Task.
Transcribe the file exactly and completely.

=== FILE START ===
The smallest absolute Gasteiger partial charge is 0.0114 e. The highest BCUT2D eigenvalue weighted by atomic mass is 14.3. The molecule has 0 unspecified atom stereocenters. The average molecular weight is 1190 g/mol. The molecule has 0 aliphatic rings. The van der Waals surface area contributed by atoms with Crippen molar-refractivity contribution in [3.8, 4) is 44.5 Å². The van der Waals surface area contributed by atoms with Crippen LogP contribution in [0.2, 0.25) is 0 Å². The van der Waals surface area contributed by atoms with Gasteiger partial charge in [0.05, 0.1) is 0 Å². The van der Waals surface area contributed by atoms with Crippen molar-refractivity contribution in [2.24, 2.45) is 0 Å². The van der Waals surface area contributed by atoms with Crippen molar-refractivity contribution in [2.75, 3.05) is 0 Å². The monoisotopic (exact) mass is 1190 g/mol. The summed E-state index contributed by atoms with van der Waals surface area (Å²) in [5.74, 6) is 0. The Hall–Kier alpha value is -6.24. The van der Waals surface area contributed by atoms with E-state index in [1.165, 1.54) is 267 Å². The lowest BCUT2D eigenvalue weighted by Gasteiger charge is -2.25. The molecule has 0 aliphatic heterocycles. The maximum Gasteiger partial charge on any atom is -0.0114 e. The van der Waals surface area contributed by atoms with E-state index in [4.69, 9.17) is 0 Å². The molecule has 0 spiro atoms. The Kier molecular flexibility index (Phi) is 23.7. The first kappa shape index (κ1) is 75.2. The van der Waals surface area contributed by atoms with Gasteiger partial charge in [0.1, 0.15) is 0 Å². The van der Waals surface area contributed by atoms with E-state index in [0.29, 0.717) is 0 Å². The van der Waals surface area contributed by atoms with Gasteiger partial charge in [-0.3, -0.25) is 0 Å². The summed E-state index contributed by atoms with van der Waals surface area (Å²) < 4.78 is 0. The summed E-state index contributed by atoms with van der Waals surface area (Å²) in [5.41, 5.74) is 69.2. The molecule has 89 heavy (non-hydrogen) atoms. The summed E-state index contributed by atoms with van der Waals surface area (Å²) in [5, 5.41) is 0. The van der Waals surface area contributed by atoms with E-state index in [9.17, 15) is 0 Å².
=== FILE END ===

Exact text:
The smallest absolute Gasteiger partial charge is 0.0114 e. The highest BCUT2D eigenvalue weighted by atomic mass is 14.3. The molecule has 0 unspecified atom stereocenters. The average molecular weight is 1190 g/mol. The molecule has 0 aliphatic rings. The van der Waals surface area contributed by atoms with Crippen molar-refractivity contribution in [3.8, 4) is 44.5 Å². The van der Waals surface area contributed by atoms with Crippen LogP contribution in [0.2, 0.25) is 0 Å². The van der Waals surface area contributed by atoms with Gasteiger partial charge in [0.05, 0.1) is 0 Å². The van der Waals surface area contributed by atoms with Crippen molar-refractivity contribution in [2.24, 2.45) is 0 Å². The van der Waals surface area contributed by atoms with Crippen molar-refractivity contribution in [2.75, 3.05) is 0 Å². The monoisotopic (exact) mass is 1190 g/mol. The summed E-state index contributed by atoms with van der Waals surface area (Å²) in [5.74, 6) is 0. The Hall–Kier alpha value is -6.24. The van der Waals surface area contributed by atoms with E-state index in [1.165, 1.54) is 267 Å². The lowest BCUT2D eigenvalue weighted by Gasteiger charge is -2.25. The molecule has 0 aliphatic heterocycles. The maximum Gasteiger partial charge on any atom is -0.0114 e. The van der Waals surface area contributed by atoms with E-state index in [4.69, 9.17) is 0 Å². The molecule has 0 spiro atoms. The Kier molecular flexibility index (Phi) is 23.7. The first kappa shape index (κ1) is 75.2. The van der Waals surface area contributed by atoms with Gasteiger partial charge in [0.1, 0.15) is 0 Å². The van der Waals surface area contributed by atoms with E-state index in [0.29, 0.717) is 0 Å². The van der Waals surface area contributed by atoms with Gasteiger partial charge in [-0.3, -0.25) is 0 Å². The summed E-state index contributed by atoms with van der Waals surface area (Å²) < 4.78 is 0. The summed E-state index contributed by atoms with van der Waals surface area (Å²) in [5.41, 5.74) is 69.2. The molecule has 89 heavy (non-hydrogen) atoms. The summed E-state index contributed by atoms with van der Waals surface area (Å²) in [5, 5.41) is 0. The van der Waals surface area contributed by atoms with E-state index in [9.17, 15) is 0 Å².